LOLA MONTÈS in history, spelled with a ‘z’, was an Irish-born ‘Spanish dancer’ and courtesan who had affairs with a slew of famous men in the 1840s, plying her favors to great effect and outrage before passing away from syphilis in 1851, age 39. The 1955 epic French movie chronicling her rise and fall was the final, ill-fated feature directed by humanist artist par excellence Max Ophüls. Like his devotion-drawing heroine, the obsession-focused director also died young, 54, felled from a bad heart, or perhaps too much heart? Mangled by producers after initial criticism and poor receipts, languishing in limbo for decades, elements believed lost were restored in 2008. The tribute to the mores of amour was rediscovered and reappraised as a swan song classic, imperfect but nonetheless an overall stunning achievement.
From one end of 114 minutes to the other Ophüls jam-packs his cinema canvas with a dizzying display of hugely complicated yet gracefully flowing directorial technique. His camera stylings glide through recalled episodes in the rich and tragic love-life of the socially & sensually liberated, emotionally consumed free-thinker, played by postwar French sexpot Martine Carol.
On resplendent locations, the art direction, costuming and props bedeck complex crowd scenes of hundreds alternating with intimate moments between lovers. The plot-propelling device—which audiences rejected when it came out, and is now seen to be ingenious and influential—has on-screen narration from Peter Ustinov (in French), as an impresario who ringmasters a circus tour that recreates passages from Lola’s scandalous past. Surrounded by a garish mob of acrobats, musicians, dwarves, jugglers and ‘acts’, the resigned and sickly Lola, once a consort to royalty, now performs dangerous stunts and allows herself to be ogled by a crowd of gawking commoners. *
Among her conquests are an egotistical Franz Liszt (Will Quadflieg), a naive, smitten student (Oskar Werner), the powerful but yearning Ludwig I, King of Bavaria (Anton Walbrook) whom she influences to the point it starts a revolution, and cagey showman Ustinov. Quadflieg and Werner are no great shakes, but a touching Walbrook is excellent, and the deft Ustinov makes the most of the droll throwaway lines in the clever screenplay.
Ophüls and Annette Wademant crafted the script off a novel by Cécil Saint-Laurent, and while most of it is quite good—it gets more amusing and affecting as it goes—there are some lurches here and there that feel incomplete, maybe suffering from the editing? Oddly, the most notable stray ingredient in the bouillabaisse is that leading lady Martine Carol is less interesting than that which flows around her. She’s not bad (many reviews say that, some cruelly), she’s just so-so, often inexpressive when the character cries out for verve. The film is so filled with striking imagery, framing skill and adroit observations that giving her a stein of grief comes off as ingratitude. **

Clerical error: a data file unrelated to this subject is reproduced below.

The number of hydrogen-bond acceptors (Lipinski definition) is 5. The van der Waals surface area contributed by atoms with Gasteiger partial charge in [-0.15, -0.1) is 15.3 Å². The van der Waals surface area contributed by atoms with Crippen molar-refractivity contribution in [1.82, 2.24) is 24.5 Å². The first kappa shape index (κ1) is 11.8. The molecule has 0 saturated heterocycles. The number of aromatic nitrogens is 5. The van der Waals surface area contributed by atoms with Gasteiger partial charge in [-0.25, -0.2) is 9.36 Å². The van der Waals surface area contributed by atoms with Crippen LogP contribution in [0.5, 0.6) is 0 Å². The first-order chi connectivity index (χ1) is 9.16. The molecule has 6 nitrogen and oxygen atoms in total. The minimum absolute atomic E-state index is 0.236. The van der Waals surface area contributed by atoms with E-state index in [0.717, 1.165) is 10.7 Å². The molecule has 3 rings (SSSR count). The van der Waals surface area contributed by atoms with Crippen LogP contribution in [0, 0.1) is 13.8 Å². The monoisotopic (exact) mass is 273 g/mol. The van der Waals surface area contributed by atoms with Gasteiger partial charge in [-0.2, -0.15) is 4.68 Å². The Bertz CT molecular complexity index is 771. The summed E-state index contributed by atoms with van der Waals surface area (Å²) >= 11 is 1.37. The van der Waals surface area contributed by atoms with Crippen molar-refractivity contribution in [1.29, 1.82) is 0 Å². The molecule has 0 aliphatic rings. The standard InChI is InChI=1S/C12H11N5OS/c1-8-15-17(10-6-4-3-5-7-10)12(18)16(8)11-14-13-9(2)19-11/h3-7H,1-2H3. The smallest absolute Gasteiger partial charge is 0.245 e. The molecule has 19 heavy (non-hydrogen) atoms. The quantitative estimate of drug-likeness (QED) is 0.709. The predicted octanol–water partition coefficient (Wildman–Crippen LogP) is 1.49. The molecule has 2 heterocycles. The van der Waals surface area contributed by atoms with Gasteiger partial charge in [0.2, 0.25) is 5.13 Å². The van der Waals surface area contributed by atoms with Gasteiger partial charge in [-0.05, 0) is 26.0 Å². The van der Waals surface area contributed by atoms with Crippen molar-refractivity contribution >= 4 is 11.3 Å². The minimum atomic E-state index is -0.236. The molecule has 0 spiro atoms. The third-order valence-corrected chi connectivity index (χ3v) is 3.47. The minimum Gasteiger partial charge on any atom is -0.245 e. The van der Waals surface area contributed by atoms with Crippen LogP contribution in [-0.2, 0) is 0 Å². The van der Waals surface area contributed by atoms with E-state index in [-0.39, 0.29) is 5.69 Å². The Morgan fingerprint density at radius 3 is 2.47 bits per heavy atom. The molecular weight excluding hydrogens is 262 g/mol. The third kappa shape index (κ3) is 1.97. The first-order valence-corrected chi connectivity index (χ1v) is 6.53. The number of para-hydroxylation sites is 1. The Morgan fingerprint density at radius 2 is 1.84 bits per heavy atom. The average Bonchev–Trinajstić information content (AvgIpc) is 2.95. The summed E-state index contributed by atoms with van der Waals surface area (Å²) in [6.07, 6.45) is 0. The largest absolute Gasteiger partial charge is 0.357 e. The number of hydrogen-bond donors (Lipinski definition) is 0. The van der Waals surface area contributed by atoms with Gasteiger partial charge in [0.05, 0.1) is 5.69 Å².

Locales include landscapes and castles in France, Austria and Germany, with Technicolor cinematography by Christian Matras. The only film Ophüls made in color, its $2,000,000 expense entailed shooting three different versions, in French, German and English. With Henri Guisol, Lise Delamare, Paulette Dubose, Carl Esmond, Ivan Desny and Ady Berber.
* Some people have more fun. Along with composer Liszt and the deaf Ludwig, Lola Montez (born Elizabeth Rosanna Gilbert) had a fling with Alexandre Dumas, precipitated a duel, then later a murder (dueling considered civilized homicide), did a ‘Spider Dance’ sans underwear in Melbourne, Australia that had its newspaper bleat that her prancing was “utterly subversive to all ideas of public morality”. Her manager ‘fell overboard’ on the way back to the States. Finding time, she wrote “Anecdotes of Love; Being a True Account of the Most Remarkable Events Connected with the History of Love” and “The Arts of Beauty, or, Secrets of a Lady’s Toilet with Hints to Gentlemen on the Art of Fascination“. Someone needs to make a movie about this lady...
** Actress Mylène Demongeot noted in her memoirs that Martine Carol was booed during the premiere (merci, ingrates). To stretch the Art-Imitate-Life trope a skoosh, Martine Carol’s roughly decade-long reign as a French pinup and movie sex symbol had its share of failed marriages, substance abuses and suicide attempts (a taxi driver pulling her out of the Seine). She was even briefly kidnapped by a notorious gangster, Pierre Loutrel. He apologized with roses: they don’t make notorious gangsters like they used to. Eclipsed in fickle public favor and cold professional climate by the force of au naturel called Brigitte Bardot, she passed away from a heart attack at 46, in the middle of shooting a film with the indelicate title Hell Is Empty. She has some fine moments in Lola Montés. Posterity should display some gallantry.